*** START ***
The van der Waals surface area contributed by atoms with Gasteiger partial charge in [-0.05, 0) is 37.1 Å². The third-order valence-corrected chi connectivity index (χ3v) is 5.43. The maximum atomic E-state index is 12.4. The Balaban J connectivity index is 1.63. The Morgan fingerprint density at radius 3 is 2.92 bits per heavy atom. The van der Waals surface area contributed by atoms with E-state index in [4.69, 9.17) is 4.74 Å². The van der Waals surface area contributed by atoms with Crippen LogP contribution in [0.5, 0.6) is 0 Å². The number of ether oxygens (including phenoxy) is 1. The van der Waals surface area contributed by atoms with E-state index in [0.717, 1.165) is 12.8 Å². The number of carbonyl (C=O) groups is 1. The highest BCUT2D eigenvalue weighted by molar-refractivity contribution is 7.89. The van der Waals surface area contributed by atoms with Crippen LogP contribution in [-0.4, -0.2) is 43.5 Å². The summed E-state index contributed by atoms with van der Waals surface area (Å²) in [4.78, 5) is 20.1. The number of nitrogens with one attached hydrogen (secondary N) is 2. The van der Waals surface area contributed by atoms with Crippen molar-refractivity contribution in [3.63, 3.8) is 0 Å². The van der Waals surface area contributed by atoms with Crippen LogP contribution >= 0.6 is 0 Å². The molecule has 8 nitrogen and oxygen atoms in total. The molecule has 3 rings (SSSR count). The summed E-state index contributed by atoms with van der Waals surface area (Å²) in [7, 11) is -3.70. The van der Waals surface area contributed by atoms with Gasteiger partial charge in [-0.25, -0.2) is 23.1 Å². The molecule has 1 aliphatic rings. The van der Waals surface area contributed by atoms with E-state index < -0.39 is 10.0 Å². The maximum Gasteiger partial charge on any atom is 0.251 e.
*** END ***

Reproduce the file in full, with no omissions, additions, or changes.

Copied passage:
The van der Waals surface area contributed by atoms with Gasteiger partial charge in [-0.05, 0) is 37.1 Å². The third-order valence-corrected chi connectivity index (χ3v) is 5.43. The maximum atomic E-state index is 12.4. The Balaban J connectivity index is 1.63. The Morgan fingerprint density at radius 3 is 2.92 bits per heavy atom. The van der Waals surface area contributed by atoms with E-state index in [4.69, 9.17) is 4.74 Å². The van der Waals surface area contributed by atoms with Crippen LogP contribution in [0.5, 0.6) is 0 Å². The number of ether oxygens (including phenoxy) is 1. The van der Waals surface area contributed by atoms with E-state index in [0.717, 1.165) is 12.8 Å². The number of carbonyl (C=O) groups is 1. The highest BCUT2D eigenvalue weighted by molar-refractivity contribution is 7.89. The van der Waals surface area contributed by atoms with Crippen LogP contribution in [-0.4, -0.2) is 43.5 Å². The summed E-state index contributed by atoms with van der Waals surface area (Å²) in [4.78, 5) is 20.1. The number of nitrogens with one attached hydrogen (secondary N) is 2. The van der Waals surface area contributed by atoms with Crippen molar-refractivity contribution in [3.63, 3.8) is 0 Å². The van der Waals surface area contributed by atoms with Crippen LogP contribution >= 0.6 is 0 Å². The molecule has 8 nitrogen and oxygen atoms in total. The molecule has 3 rings (SSSR count). The summed E-state index contributed by atoms with van der Waals surface area (Å²) in [7, 11) is -3.70. The van der Waals surface area contributed by atoms with Gasteiger partial charge in [-0.25, -0.2) is 23.1 Å². The molecule has 1 aliphatic rings. The van der Waals surface area contributed by atoms with E-state index < -0.39 is 10.0 Å². The maximum Gasteiger partial charge on any atom is 0.251 e.